Nevertheless, other key segments of the economy have not gotten cheaper, and in some cases, have seen prices rebound again. Copper prices, for example, have rebounded signiﬁcantly on increased demand from a reopened Chinese economy. Iron ore has rallied over 60% since the end of October, and many analysts are predicting oil prices could rebound back above $100/bbl before the end of this year.
While China’s reopening is expected to drive increased demand, a weaker dollar is also contributing to higher commodity prices. After rallying as much as nearly 20% through September of last year, the dollar has weakened 10% from its highs. The selloff in the dollar may create some reluctance for the Fed to reduce interest rates as soon as market participants are hoping for.
key metric taking longer to stabilize
Perhaps the price metric that is of greatest focus is wages. With roughly 3/4 of the US economy tied to service industries, labor occupies a disproportionate share of expenses across overall commerce. High wage inﬂation puts signiﬁcant upward pressure on the cost of goods and services, and also boosts demand from US consumers to drive up prices. These two fundamental dynamic factors must be stabilized for inﬂation to cool down long term. The difficulty is that until just very recently, wage inflation has remained stubbornly high. While risky asset prices have turned down more quickly, wage growth has been sticky despite the importance of bringing it under control.
Fed Chair Jerome Powell expressed similar sentiments in his Brookings Institute speech at the end of November, remarking, “[core services]… may be the most important category for understanding the future evolution of core inﬂation. Because wages make up the largest cost in delivering these services, the labor market holds the key to understanding inﬂation.” The critical challenge facing monetary policy makers is the tight labor market. There are currently 10.5 million job openings in the US, signiﬁcantly more than the 5.7 million people who are unemployed. Although the White House applauded the recent jobs report showing unemployment at a 50-year low of 3.5%, the central bank would likely prefer to see a healthier balance. In its December Summary of Economic Projections (SEP), the Fed expects unemployment to rise to 4.6% by year-end.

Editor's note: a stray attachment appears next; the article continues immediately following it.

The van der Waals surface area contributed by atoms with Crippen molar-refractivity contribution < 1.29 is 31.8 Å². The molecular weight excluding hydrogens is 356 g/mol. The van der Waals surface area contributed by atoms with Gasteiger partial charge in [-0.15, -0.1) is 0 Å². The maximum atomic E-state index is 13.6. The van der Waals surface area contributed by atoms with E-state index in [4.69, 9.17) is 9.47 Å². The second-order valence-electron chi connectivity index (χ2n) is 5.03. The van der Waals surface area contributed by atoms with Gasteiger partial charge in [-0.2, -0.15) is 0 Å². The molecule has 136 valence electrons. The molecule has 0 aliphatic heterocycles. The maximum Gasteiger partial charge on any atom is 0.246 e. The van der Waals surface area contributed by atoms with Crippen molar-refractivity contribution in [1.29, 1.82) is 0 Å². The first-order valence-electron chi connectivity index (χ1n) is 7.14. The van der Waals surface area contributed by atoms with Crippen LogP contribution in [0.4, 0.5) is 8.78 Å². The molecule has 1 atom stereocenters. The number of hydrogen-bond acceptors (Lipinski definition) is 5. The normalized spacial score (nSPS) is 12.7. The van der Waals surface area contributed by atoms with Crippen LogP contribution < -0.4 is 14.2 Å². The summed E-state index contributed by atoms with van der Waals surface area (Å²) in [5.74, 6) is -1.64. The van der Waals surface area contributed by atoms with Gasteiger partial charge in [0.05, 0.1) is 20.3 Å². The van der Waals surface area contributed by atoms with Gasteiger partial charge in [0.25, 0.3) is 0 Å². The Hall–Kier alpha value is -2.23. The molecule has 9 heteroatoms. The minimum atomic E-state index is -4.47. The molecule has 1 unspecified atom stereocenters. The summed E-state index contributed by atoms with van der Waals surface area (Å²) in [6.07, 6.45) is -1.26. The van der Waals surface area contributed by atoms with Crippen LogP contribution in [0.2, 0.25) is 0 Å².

The politics of policy
There will likely be plenty of debate throughout the year of where rates are expected to peak and when is appropriate for the Fed to pivot on policy. Arguably of equal or even greater importance is the Fed’s tone it adopts in communicating with the public. Their words and rhetoric will be carefully dissected and can dramatically impact inflation expectations.
Inflation expectations can be self-fulfilling because they largely affect consumer behavior, as consumers will make purchasing and financial decisions around the rate at which they believe prices will change in the future. For this reason, central banks around the world will be highly sensitive towards messaging. It is also why the Federal Reserve has been cautious about guiding towards a soft vs hard landing.
Ultimately, what would a soft landing look like? It would be a rapid reduction of price inﬂation while avoiding a dramatic rise in unemployment. Is this achievable? Recent data has been trending positively; prices have largely started coming down (albeit slowly) while labor remains intact. That said, with inﬂation still north of 7%, prices are miles away from the Fed’s 2% target and plenty can change in the coming months.
is a soft landing the optimal outcome?
While there has been plenty of discussion about hard and soft landings, one question that isn’t asked is: should a soft landing be the ultimate objective? Pilots will tell you that amidst adverse weather conditions, when the runway is slick or slippery, a ﬁrm landing is often the safer approach as it lessens the chance of skidding or hydroplaning and also allows for greater distance on the runway after touching down.
A “soft landing” amidst current economic conditions, is only to be desired if price inﬂation can be stabilized long term. Prolonging the remediation process or seeing inflation ﬂare up again will only serve to undermine confidence and reignite fear.
While we can hope for a relatively painless outcome, a ﬁrmer landing that we can walk away from and still be ready to ﬂy the next day may be for the best in the long run.